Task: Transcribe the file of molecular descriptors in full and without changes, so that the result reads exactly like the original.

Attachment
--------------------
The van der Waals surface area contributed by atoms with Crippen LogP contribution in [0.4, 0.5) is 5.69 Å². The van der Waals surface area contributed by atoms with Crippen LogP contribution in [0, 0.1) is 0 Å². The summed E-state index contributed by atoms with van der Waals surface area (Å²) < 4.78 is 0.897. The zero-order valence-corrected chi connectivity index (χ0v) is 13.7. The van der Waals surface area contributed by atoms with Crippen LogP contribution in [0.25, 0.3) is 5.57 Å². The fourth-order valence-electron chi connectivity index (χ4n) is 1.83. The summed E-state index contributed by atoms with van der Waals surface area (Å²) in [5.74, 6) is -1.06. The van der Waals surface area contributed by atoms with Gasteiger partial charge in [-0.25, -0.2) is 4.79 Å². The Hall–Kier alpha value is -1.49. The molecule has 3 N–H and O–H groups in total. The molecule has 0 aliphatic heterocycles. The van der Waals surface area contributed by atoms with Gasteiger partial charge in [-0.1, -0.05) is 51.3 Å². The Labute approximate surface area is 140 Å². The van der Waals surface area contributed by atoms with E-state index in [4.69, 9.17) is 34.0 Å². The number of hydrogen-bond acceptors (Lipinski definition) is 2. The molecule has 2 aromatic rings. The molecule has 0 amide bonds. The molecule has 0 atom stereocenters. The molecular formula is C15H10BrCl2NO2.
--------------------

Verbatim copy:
The van der Waals surface area contributed by atoms with Crippen LogP contribution in [0.4, 0.5) is 5.69 Å². The van der Waals surface area contributed by atoms with Crippen LogP contribution in [0, 0.1) is 0 Å². The summed E-state index contributed by atoms with van der Waals surface area (Å²) < 4.78 is 0.897. The zero-order valence-corrected chi connectivity index (χ0v) is 13.7. The van der Waals surface area contributed by atoms with Crippen LogP contribution in [0.25, 0.3) is 5.57 Å². The fourth-order valence-electron chi connectivity index (χ4n) is 1.83. The summed E-state index contributed by atoms with van der Waals surface area (Å²) in [5.74, 6) is -1.06. The van der Waals surface area contributed by atoms with Gasteiger partial charge in [-0.25, -0.2) is 4.79 Å². The Hall–Kier alpha value is -1.49. The molecule has 3 N–H and O–H groups in total. The molecule has 0 aliphatic heterocycles. The van der Waals surface area contributed by atoms with Gasteiger partial charge in [-0.1, -0.05) is 51.3 Å². The Labute approximate surface area is 140 Å². The van der Waals surface area contributed by atoms with E-state index in [4.69, 9.17) is 34.0 Å². The number of hydrogen-bond acceptors (Lipinski definition) is 2. The molecule has 2 aromatic rings. The molecule has 0 amide bonds. The molecule has 0 atom stereocenters. The molecular formula is C15H10BrCl2NO2.